Although its strength has declined since its zenith in 2018, ISKP continues to plan and conduct attacks in Afghanistan. ISKP fighters frequently conduct remote explosive and suicide bomb attacks against civilian targets and security and militant forces. For example, ISKP claimed responsibility for a May 14, 2021, explosion during Eid al-Fitr at a mosque on the outskirts of Kabul that killed 12 civilians and wounded at least 20. Other attacks on civilians have involved the use of firearms, beheadings, and violent abductions. On June 8, 2021, for example, ISKP gunmen opened fire on predominantly Hazara deminers in Baghlan Province, killing 10 and injuring 16 others. ISKP also engages in armed clashes with security forces, the Taliban, and other militant groups, though these became less frequent following ISKP’s defeats and loss of territory in 2018.
From January 2020 to July 2021, ISKP conducted 83 attacks, resulting in 309 fatalities. As shown in Figure 1, these attacks have primarily targeted civilians (35 attacks) and security forces (28 attacks), including NATO troops and Afghan military, law enforcement, and other security forces. Thirteen of the incidents since January 2020 were attacks or violent clashes against Taliban forces.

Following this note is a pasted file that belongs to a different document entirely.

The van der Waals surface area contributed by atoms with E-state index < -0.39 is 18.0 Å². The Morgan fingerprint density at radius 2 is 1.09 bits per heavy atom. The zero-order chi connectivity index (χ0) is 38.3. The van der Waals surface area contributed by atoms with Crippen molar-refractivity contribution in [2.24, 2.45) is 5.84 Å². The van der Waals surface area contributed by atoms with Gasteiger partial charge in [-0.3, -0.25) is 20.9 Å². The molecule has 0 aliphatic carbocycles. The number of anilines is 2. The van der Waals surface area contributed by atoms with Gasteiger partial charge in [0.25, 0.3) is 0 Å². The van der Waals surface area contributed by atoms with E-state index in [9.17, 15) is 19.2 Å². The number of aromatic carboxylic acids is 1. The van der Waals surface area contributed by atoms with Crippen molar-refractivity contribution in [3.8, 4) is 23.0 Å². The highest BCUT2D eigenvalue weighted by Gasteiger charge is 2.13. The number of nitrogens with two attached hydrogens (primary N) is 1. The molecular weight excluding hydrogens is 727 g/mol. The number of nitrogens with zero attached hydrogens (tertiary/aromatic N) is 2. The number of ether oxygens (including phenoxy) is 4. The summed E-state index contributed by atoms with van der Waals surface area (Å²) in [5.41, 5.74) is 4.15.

These data do not include the August 26 attack at Hamid Karzai International Airport that killed at least 183 people—the most in a single ISKP attack, which made August 2021 the deadliest month for the group since July 2018.
Like other Salafi-jihadist groups, ISKP has celebrated violent attacks against the West, but its attacks remained local. Figure 3 provides a heat map of ISKP attacks in Afghanistan since 2017, which have predominantly occurred in Kabul, the eastern provinces of Nangarhar and Kunar, and in and around the northern province of Jowzjan. Attacks in Kabul have primarily targeted civilians and security forces, while violence in Jowzjan has centered around violent clashes with Taliban forces. ISKP activity in Nangarhar and Kunar—which make up the group’s historic base of operations—has been more frequent and more diverse, including attacks against civilians, security forces, the Taliban, and other militant groups.
Source: ACLED, “Data Export Tool.”
In the immediate term, ISKP poses a threat to Afghan civilians and the fledgling Taliban government in Afghanistan. ISKP is likely emboldened by the success of its August 26 attack at the Kabul airport and will attempt to take advantage of the political instability and lack of counterterrorism efforts following the U.S. withdrawal to challenge Taliban control. ISKP will likely continue to plan and conduct attacks as well as expand recruitment efforts, but its success will depend on several factors, including the Taliban’s speed and success in establishing a government, local and regional counterterrorism efforts, and ISKP’s ability to manage its image among a population that it has historically struggled to recruit.